‘Truck safety laws must be stronger and fairer’: ATA

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‘Truck safety laws must be stronger and fairer’: ATA

The draft national truck laws should be amended not only to impose stronger safety duties on businesses in the supply chain, but also to ensure their managers are treated fairly in proceedings dealing with chain of responsibility allegations, an inquiry has heard.

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The draft national truck laws should be amended not only to impose stronger safety duties on businesses in the supply chain, but also to ensure their managers are treated fairly in proceedings dealing with chain of responsibility allegations, an inquiry has heard.

The Australian Trucking Association’s (ATA) submission to Queensland Parliamentary inquiry into the Heavy Vehicle National Law Bill 2012 (HVNL Bill), proposes six sets of amendments to make the chain of responsibility provisions in the Bill ‘stronger’ and ‘fairer’, according to its chief executive, Stuart St Clair.

‘Under chain of responsibility, which is already in the existing state laws, all the parties in the supply chain have legal obligations to prevent breaches of the road transport laws,’ he said.

‘This includes trucking operators, schedulers and even the industry’s customers.’

‘For example, it is illegal for a business that hires a trucking company to demand contract terms that would require a driver to speed or work while fatigued.’

The HVNL Bill, which was recently tabled in Queensland Parliament, underpins the National Heavy Vehicle Regulator (NHVR). The NHVR is scheduled to commence on 1 January 2013. An amending Bill is currently under consideration by Australia’s transport ministers.

Positive duties
 
Although the ATA ‘strongly supports’ chain of responsibility, St Clair said there are ‘problems’ with the current Bill.

‘As it’s drafted, businesses and people like loading managers will not have positive duties to stop trucks being overloaded or loaded improperly,’ he said.

‘They will only be able to be prosecuted after an offence is committed — which is too late if a truck overturns or loses its load as a result of their business practices.’

‘We say that businesses should have a positive duty to take reasonable steps at all times to prevent trucks from being overloaded or loaded unlawfully. [Our] submission puts forward detailed amendments that could be slotted straight in to the bill.’

‘Over time, robust chain of responsibility laws will drive the cowboys out of the industry and stop our customers from making demands that can’t be met without breaking the law.’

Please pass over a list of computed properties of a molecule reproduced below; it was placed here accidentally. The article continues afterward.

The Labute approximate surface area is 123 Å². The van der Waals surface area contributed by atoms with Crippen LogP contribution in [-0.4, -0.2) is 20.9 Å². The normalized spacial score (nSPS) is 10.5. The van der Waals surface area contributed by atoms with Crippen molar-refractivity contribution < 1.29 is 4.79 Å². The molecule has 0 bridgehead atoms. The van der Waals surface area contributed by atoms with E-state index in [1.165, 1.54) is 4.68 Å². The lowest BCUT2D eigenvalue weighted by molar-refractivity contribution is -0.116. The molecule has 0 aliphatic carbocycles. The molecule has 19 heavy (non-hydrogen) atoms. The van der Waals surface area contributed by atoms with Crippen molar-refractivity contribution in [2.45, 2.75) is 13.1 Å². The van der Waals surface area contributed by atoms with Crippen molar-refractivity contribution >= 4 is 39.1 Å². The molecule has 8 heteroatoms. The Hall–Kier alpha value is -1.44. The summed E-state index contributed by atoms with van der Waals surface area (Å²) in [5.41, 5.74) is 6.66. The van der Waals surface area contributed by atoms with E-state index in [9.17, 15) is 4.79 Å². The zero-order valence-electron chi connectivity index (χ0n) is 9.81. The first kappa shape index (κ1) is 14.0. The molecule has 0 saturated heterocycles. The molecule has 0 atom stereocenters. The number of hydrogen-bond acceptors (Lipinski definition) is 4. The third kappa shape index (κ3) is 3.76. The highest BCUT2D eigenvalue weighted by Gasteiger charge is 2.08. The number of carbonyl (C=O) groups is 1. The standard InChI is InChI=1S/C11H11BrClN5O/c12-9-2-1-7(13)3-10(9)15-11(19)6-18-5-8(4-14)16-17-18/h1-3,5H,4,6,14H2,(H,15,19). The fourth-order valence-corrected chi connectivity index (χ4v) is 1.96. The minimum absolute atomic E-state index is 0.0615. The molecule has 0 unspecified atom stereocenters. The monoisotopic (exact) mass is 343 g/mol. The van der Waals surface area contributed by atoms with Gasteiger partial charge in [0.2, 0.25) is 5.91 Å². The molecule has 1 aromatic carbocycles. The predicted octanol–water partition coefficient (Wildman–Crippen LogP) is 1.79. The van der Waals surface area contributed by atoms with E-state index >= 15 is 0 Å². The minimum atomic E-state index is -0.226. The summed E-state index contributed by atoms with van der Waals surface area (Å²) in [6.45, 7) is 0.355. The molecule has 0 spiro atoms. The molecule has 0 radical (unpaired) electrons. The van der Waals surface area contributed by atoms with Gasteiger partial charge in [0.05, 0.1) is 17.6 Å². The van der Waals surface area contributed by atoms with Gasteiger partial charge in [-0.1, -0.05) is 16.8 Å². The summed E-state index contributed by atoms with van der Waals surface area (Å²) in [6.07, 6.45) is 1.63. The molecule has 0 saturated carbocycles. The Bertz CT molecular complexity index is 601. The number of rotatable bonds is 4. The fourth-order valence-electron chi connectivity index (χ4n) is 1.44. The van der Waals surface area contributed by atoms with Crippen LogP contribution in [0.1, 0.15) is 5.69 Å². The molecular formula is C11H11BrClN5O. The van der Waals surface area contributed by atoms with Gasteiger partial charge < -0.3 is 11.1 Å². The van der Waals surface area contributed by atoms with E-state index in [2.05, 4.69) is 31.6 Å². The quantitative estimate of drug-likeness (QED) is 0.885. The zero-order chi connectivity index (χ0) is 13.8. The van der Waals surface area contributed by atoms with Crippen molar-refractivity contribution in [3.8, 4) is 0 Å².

Innocent until proven guilty
 
St Clair said the ATA has also proposed amendments to ensure company directors, officers, the members of business partnerships and the managers of unincorporated businesses are innocent of chain of responsibility offences until proven guilty, ‘like other defendants in court’.

‘Under the existing bill, they automatically commit an offence if their business commits an offence,’ he said.

‘They are presumed guilty and must prove their innocence. This is just wrong. It’s not the Australian way.’

Work health and safety laws
 
St Clair said the recommendation that trucking business owners and managers be deemed innocent until proven guilty would align road transport law with the work health and safety laws, where the prosecution bears the burden of proving its case.

‘It has been argued that the reverse onus of proof is necessary to get off-road parties like consignors and consignees to focus on their obligations,’ he said.

‘But many of these businesses are not even aware that chain of responsibility applies to them.’

‘As a result, our submission recommends that the National Heavy Vehicle Regulator should carry out a national training and communications plan that targets the industry’s customers.’

‘In conjunction with the increased resourcing and effectiveness of chain of responsibility enforcement that will come from establishing the national regulator, our recommendations would make the road transport laws tougher and fairer as well.’

TruckWeek 2012 — 19 to 25 August
 
TruckWeek 2012 (19 to 25 August) celebrates ‘the work of Australian truck drivers’ and also highlights safety issues within the heavy vehicle industry, according to WorkCover Queensland.

‘With three-quarters of Australia’s freight transported safely every day, the week aims to bring the trucking industry together,’ the authority said.

‘Events will be held throughout the week and organisers are encouraging truckies to take part.’

The authority said that in 2011–12, there were just over 2000 new statutory claims for the Road Freight Transport industry, resulting in over $25 million paid in claim costs.

More information is available on the TruckWeek website.
 
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